In a detached, long-ago, Raymond Babbitt way, my first kiss was wet.
Vicky had auburn hair that flowed smoothly through my fingers, perky, coming-of-age breasts, and knew a friend of a friend of my sister. She rode her bike over one day after school and we hit it off nicely, mostly due to our mutual passion for the German band Scorpions, and spent the sunny, fall afternoon nestled on my hideaway couch, chatting about nothing in particular and awkwardly watering the seeds of adolescent infatuation, while Klaus Meine, Matthias Jabs and company did their thing on Love at First Sting. I remember the popping of the vinyl and the end of side one, and the annoyance of having to get up to turn the album over so the serenade could continue. We were the Lady and the Tramp, munching on cookies instead of meatballs and opting for MTV’s “Ambassadors of Rock” rather than the Italian strains of “Bella Notte.” We immediately decided that “Still Loving You” would be our song.
We were all into the strangeness of sitting close and smiling and singing along and stealing glances as we passed each other in the hallway at school. And eyes were upon us everywhere we went, in the knowing, giggly gazes of friends, and the wide-eyed and weary tractor beam stares of parents, making sure we didn’t go too far. So, while on a trip to visit a relative on the far side of the world that was the north side of Chicago, we snuck away and walked hand in hand along unfamiliar and forgettable sidewalks to a little park with a huge, wooden play structure. We climbed to the top, turned our backs on the empty suburban street, and shared a quick peck. On the lips! I kept my eyes open, my heart pounding as I frantically scanned the corner of the bushes surrounding the park for any sign of my tag-along, tattle-tale sisters. She placed a warm, gentle hand on my cheek, turned my face toward hers, slowly closed her eyes, and . . . yeah . . . it was wet. I remember laughing, giddy and profoundly aware of the import of the moment. We had only kissed for maybe ten seconds, but I nearly passed out. I needed lip balm. And a cigarette.
Later that night, as we huddled in the back of my dad’s Chevy Silverado and let the pollution of a million city lights soak into our faces, body heat provided little relief from the chilly fall air, or the icy stare of my mom and her constant glances back through the sliding cab window. It was the same panicked look that graced her otherwise solemn face when we’d lounged around the living room and watched The Coca-Cola Kid on videotape and the on-screen romance started heating up. I vividly remember her nudging my dad’s leg with her foot, a silent and yet not-so-subtle suggestion to perhaps hit the pause button and shoo us minors off to bed.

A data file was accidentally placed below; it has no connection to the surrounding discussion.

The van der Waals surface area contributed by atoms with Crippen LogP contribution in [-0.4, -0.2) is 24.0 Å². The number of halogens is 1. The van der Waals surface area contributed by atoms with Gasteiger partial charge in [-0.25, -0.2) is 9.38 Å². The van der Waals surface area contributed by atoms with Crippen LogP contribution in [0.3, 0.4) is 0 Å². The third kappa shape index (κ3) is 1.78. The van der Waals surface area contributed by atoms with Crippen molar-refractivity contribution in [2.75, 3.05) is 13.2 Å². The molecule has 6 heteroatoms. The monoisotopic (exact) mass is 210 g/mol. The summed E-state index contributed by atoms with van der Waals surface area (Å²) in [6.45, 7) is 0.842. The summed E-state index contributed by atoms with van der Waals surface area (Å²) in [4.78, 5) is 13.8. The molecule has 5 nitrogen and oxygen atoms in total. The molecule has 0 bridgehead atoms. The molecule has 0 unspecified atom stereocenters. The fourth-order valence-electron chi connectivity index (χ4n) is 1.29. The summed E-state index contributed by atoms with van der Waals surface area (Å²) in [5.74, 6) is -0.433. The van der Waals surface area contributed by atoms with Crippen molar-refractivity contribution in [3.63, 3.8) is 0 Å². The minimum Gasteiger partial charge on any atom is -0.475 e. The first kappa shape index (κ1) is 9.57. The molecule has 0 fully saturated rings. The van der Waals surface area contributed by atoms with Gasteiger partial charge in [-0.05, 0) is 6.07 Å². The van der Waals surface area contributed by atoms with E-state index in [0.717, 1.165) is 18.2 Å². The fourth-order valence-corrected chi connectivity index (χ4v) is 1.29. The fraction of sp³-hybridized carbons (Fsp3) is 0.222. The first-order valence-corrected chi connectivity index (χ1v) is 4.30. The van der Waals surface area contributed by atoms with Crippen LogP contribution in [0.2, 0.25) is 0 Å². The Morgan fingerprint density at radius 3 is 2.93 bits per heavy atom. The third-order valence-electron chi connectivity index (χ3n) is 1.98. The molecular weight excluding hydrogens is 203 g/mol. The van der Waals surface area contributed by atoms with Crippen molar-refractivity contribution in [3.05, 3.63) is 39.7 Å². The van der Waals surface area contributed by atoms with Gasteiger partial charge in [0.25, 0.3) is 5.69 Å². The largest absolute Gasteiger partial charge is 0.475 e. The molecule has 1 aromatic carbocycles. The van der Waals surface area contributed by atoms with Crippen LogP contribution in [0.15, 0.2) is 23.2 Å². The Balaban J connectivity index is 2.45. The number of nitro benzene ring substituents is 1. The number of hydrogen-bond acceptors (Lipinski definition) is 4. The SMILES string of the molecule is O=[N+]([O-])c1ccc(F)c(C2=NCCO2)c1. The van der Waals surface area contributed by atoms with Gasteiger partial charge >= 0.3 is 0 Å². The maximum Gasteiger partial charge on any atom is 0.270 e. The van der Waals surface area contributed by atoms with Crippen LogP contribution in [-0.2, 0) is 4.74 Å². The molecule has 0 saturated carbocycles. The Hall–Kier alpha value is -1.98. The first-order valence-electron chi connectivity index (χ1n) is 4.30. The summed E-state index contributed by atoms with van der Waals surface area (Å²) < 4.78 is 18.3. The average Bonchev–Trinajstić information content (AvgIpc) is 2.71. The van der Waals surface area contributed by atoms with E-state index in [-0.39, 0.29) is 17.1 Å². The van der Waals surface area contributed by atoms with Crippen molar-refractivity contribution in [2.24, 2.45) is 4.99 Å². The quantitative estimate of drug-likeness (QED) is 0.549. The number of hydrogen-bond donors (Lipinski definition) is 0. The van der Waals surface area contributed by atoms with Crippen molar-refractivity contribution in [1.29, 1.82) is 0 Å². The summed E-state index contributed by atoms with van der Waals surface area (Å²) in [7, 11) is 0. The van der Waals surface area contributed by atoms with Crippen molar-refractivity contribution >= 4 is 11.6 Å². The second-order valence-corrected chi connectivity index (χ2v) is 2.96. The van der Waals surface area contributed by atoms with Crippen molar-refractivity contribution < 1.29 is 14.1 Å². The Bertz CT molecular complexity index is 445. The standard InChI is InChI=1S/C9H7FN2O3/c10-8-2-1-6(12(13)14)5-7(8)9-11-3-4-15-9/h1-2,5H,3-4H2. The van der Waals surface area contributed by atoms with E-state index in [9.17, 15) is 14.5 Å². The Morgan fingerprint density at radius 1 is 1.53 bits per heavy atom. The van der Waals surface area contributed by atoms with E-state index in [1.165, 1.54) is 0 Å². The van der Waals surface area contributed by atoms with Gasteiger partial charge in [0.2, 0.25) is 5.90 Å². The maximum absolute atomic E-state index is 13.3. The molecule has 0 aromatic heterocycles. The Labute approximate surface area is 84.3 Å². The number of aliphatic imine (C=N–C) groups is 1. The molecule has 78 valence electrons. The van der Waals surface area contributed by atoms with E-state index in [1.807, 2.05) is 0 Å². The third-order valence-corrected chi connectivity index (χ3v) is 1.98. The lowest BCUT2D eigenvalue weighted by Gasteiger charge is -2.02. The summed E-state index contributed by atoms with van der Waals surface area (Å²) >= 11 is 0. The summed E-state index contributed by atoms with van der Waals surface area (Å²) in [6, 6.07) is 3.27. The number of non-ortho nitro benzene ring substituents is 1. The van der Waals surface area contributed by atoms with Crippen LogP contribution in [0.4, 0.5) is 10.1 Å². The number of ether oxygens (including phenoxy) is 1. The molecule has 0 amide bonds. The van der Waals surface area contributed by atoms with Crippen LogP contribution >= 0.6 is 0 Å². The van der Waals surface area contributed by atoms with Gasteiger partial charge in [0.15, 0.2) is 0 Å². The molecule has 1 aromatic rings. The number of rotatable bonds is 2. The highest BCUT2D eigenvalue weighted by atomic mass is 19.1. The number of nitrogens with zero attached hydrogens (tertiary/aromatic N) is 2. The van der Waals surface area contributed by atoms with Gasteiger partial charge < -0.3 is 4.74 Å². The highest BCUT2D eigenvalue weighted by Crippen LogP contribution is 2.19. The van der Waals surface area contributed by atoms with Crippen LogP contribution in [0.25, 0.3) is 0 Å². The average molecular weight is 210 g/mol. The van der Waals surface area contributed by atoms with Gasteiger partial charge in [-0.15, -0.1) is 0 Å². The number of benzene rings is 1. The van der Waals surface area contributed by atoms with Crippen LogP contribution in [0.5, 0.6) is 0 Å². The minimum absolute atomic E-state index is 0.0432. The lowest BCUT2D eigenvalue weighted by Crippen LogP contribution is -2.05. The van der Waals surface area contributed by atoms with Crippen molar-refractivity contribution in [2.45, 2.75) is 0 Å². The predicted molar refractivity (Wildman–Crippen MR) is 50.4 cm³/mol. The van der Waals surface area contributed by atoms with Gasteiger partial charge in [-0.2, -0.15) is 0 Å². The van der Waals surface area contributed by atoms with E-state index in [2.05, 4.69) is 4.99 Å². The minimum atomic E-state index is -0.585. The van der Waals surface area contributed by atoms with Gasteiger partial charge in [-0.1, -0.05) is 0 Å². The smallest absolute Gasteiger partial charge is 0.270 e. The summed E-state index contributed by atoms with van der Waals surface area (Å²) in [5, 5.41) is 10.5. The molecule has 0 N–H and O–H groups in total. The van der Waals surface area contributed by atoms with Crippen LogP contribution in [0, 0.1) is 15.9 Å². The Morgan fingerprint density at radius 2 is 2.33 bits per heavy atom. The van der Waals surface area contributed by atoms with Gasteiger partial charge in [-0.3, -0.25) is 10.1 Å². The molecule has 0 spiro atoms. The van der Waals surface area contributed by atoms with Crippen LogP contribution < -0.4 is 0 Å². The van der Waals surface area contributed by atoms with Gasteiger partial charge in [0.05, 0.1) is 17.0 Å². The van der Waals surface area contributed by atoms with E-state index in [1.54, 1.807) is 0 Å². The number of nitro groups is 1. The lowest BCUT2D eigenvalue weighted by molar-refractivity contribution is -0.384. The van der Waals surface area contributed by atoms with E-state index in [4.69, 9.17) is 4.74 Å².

Be careful little eyes what you see.
I imagine they both realized that, during an innocent little road trip, things had changed for their first-born son. And I got the feeling that they weren’t too pleased, especially since they’d already agreed to let her spend the night as a guest of my sister. Did they even sleep? Were they listening as I slipped into the room where she waited, at exactly 1:27am, and we snuggled in the easy chair that sat in the corner and quietly kissed some more. That we eventually moved to the floor and let our trembling hands explore places hidden away in the daylight but conveniently accessible in the privacy of the night? Could they hear the gasps we let fly, despite our best efforts to keep them bottled up?
I’m getting a stress headache just remembering all this. In no way was I prepared for the emotional roller coaster I boarded that day. So many firsts that will never be had again.
We went out a few more times. Got into trouble. And eventually broke up, the words of “Still Loving You” suddenly meaning so much more. I remember my dad, having figured out from my gloomy disposition that something must have went wrong, coming into my room and sitting beside me on my couch. We didn’t talk much. If he did, I didn’t listen much. I had no clue how to be in a relationship. How to have fun and take things in stride and weather the storms. I just knew I had been crushed and life was over. And it was more than likely my fault. Guilt had found a home. Moved in and made itself comfortable, and ate away at my foundation for too many years.
But that’s another blog post.
This one is about first kisses. The kind my almost-fifteen-year-old son has been engaging in as-of-late. I know this because I’m not stupid. We’ve taken the time to talk about how relationships typically don’t play out like they do in the movies. How most songs, and well-meaning friends, aren’t the best sources of information regarding dating and sex and all things lovey-dovey. How there is nothing wrong with feeling a bit overwhelmed by it all. And how there is nothing to be embarrassed about. My wife and I give them the freedom to express their feelings around us, for we want to be their best example of love. Imagine their surprise, and not-so-hidden glee, when I recently encouraged them to take advantage of the panoramic view atop the Sky Safari ride at our local zoo, and smooch a little.
They think I’m crazy. But these will be the times he remembers most when he gets older. And I want him to remember that I didn’t judge him or belittle his emotions. Instead I let him have his smooches, and loved him all the same . . .